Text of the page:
Effective fisheries management relies on knowing what’s happening on the water, including how often anglers fish, when and where, and what they catch, keep, and release. That information comes directly from anglers and captains, and we’re committed to making the data collection process as understandable and transparent as possible.
Getting these numbers right is so important because recreational fishing has such a significant impact on the lives and livelihoods of millions of Americans. Not only is it part of our cultural heritage, it is also a vital part of our economy. According to the most recent release of the Fisheries Economics of the United States, in 2014 alone, anglers spent $4.9 billion on trips and another $28 billion on everything from rods and reels to fishing boats; they also supported approximately 439,000 jobs.
Accurately estimating the activities of millions of anglers is a complex challenge, but it provides key information for scientists and managers to help assess and maintain healthy fish stocks. In 2004, NOAA Fisheries requested the National Academies of Sciences —the nation’s premier source of independent, expert advice on scientific, engineering, and medical issues—to review our saltwater recreational information collection efforts. Based on their recommendations, the agency established the Marine Recreational Information Program, or MRIP. Working as a regional, state, and federal partnership, MRIP collaboratively develops, improves, and conducts surveys of anglers to measure their saltwater trips and catch.
Over the years, the MRIP team has significantly improved its survey designs, and the way it works with a broad array of partners and stakeholders, including fishermen, state resource agencies, and regional fishery councils and commissions.
NOAA Fisheries again commissioned the National Academies of Sciences to conduct another independent review of our recreational fishing data collection efforts. The agency requested this follow-up review to measure progress made toward implementing recommendations from the Academies’ 2006 report. In a new, comprehensive report released in January this year, the NAS recognized MRIP for making “impressive progress,” including “major improvements” to survey designs.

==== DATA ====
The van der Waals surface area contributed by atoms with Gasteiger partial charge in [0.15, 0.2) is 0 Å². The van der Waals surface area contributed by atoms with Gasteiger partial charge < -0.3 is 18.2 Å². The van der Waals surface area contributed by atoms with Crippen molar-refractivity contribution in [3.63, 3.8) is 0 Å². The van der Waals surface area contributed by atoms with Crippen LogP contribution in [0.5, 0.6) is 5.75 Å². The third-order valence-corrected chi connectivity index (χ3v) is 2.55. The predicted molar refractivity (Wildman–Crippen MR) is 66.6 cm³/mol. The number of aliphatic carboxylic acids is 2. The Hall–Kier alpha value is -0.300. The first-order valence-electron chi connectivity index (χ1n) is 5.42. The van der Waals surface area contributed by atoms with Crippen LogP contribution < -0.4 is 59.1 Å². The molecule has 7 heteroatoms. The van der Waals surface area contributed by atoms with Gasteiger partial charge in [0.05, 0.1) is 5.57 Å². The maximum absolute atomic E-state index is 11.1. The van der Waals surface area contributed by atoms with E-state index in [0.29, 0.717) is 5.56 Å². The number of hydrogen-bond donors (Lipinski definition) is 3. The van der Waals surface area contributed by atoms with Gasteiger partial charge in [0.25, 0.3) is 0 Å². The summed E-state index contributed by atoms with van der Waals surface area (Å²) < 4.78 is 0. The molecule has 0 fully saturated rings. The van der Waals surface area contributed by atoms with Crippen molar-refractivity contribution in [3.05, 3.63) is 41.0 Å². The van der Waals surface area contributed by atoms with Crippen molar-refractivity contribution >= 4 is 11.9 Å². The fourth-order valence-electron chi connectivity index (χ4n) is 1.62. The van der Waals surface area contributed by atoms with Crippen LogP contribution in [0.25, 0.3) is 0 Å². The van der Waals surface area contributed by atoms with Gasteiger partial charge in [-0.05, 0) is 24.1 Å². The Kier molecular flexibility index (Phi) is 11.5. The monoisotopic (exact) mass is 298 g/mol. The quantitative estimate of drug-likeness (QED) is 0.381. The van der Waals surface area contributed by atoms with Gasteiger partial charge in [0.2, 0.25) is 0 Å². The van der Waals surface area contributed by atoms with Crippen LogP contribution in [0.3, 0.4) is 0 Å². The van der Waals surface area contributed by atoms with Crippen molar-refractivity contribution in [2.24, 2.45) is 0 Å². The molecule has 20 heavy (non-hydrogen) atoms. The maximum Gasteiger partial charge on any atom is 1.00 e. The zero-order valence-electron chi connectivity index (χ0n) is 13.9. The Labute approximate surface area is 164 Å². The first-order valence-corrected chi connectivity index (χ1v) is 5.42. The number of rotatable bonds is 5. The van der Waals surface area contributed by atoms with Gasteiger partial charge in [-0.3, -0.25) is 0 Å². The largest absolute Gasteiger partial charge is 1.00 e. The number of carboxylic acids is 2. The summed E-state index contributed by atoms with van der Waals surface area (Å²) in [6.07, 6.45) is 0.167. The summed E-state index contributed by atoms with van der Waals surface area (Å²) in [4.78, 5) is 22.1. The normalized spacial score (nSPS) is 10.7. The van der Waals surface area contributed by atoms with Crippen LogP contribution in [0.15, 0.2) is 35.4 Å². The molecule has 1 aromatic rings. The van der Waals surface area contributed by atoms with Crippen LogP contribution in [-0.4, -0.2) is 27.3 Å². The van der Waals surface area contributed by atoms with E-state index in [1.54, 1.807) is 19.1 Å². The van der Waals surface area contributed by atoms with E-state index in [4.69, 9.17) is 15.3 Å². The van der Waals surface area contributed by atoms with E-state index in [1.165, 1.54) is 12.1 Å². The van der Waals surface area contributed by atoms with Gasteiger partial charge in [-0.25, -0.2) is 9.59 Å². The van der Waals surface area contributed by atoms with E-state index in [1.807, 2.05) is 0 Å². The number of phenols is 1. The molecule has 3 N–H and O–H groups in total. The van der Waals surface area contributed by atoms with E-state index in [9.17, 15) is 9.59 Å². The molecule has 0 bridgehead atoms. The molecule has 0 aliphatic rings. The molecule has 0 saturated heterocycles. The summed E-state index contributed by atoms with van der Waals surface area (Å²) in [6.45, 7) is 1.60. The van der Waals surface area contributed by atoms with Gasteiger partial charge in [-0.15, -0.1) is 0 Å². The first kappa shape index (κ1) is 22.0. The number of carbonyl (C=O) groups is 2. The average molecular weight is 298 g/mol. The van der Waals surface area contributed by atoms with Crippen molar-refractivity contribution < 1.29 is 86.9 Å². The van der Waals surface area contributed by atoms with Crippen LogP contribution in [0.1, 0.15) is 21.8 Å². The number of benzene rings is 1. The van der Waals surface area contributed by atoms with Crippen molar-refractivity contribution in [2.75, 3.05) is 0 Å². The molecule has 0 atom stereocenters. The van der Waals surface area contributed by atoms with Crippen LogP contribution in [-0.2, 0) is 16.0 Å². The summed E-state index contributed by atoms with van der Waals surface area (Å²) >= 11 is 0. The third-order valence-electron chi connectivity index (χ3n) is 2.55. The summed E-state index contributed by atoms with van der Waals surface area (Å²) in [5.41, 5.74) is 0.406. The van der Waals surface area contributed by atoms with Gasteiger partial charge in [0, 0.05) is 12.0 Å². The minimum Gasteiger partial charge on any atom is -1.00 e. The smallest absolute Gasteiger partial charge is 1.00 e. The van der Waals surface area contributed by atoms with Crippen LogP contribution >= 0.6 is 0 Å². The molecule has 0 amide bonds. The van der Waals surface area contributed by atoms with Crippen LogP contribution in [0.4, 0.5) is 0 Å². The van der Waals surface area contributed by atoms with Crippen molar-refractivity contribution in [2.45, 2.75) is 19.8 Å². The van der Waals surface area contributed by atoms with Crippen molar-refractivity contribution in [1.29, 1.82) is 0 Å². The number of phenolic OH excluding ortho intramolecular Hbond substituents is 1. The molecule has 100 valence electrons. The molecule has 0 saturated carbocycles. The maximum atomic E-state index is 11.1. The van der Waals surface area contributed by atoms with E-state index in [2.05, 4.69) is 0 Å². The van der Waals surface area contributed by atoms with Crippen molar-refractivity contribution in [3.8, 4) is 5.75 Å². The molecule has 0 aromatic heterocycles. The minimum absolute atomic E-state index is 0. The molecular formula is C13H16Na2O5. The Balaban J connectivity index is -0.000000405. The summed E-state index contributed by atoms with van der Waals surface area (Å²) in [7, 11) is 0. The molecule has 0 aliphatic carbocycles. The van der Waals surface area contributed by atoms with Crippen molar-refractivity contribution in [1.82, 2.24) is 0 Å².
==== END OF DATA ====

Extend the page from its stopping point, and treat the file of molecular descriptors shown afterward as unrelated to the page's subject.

The recent NAS report confirms that MRIP’s base surveys are statistically sound. The NAS also commended MRIP for establishing a national registry of saltwater anglers which uses angler-provided license and registration information as one way to contact them. That change, coupled with a shift away from randomly calling coastal households to estimate fishing effort, has improved how we measure the number of angler fishing trips. The NAS reviewers also commended changes to our dockside surveys, including that we now sample night trips.
Additionally, NAS provided important recommendations for fine-tuning methods, and for future directions in recreational data collection efforts, such as enhancing timeliness, geographic coverage, improved precision, and more detailed information on particular species.
Many anglers would like to supply their own fishing data via cell phones. While that’s not as easy as it sounds, MRIP will continue to develop and test supplemental survey designs, including catch reporting by smartphone apps – which may be able to provide statistically valid data that helps improve our understanding of recreational catch.
While we may never be able to count what every angler catches on every trip, the new findings of the NAS show that by working together, fishermen, scientists, and managers can make significant strides toward supporting sustainable fisheries—and the millions of lives and livelihoods connected to recreational saltwater fishing.
About the Author
Dr. Ned Cyr directs NOAA Fisheries’ Office of Science & Technology and chairs the MRIP Executive Steering Committee.
Sport Fishing welcomes opportunities to share a variety of perspectives from prominent or influential participants in issues related to recreational fishing and fisheries.